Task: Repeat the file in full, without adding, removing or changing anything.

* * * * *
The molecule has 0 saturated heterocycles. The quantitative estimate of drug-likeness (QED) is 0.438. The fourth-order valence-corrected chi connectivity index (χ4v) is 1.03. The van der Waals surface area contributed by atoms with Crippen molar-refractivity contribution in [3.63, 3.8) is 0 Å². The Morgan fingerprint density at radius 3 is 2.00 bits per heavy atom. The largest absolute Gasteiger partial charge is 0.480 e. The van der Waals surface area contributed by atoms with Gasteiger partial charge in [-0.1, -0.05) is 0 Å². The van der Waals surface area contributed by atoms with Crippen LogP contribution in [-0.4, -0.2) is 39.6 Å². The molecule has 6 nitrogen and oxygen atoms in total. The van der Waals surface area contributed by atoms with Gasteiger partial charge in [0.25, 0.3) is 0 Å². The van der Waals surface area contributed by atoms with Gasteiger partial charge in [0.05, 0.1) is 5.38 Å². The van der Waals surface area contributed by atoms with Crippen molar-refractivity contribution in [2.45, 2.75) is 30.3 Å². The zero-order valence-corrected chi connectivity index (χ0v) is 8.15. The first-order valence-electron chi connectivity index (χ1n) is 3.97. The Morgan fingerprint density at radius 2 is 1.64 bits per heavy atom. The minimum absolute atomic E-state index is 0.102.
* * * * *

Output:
The molecule has 0 saturated heterocycles. The quantitative estimate of drug-likeness (QED) is 0.438. The fourth-order valence-corrected chi connectivity index (χ4v) is 1.03. The van der Waals surface area contributed by atoms with Crippen molar-refractivity contribution in [3.63, 3.8) is 0 Å². The Morgan fingerprint density at radius 3 is 2.00 bits per heavy atom. The largest absolute Gasteiger partial charge is 0.480 e. The van der Waals surface area contributed by atoms with Gasteiger partial charge in [-0.1, -0.05) is 0 Å². The van der Waals surface area contributed by atoms with Crippen LogP contribution in [-0.4, -0.2) is 39.6 Å². The molecule has 6 nitrogen and oxygen atoms in total. The van der Waals surface area contributed by atoms with Gasteiger partial charge in [0.25, 0.3) is 0 Å². The van der Waals surface area contributed by atoms with Gasteiger partial charge in [0.05, 0.1) is 5.38 Å². The van der Waals surface area contributed by atoms with Crippen molar-refractivity contribution in [2.45, 2.75) is 30.3 Å². The zero-order valence-corrected chi connectivity index (χ0v) is 8.15. The first-order valence-electron chi connectivity index (χ1n) is 3.97. The Morgan fingerprint density at radius 2 is 1.64 bits per heavy atom. The minimum absolute atomic E-state index is 0.102.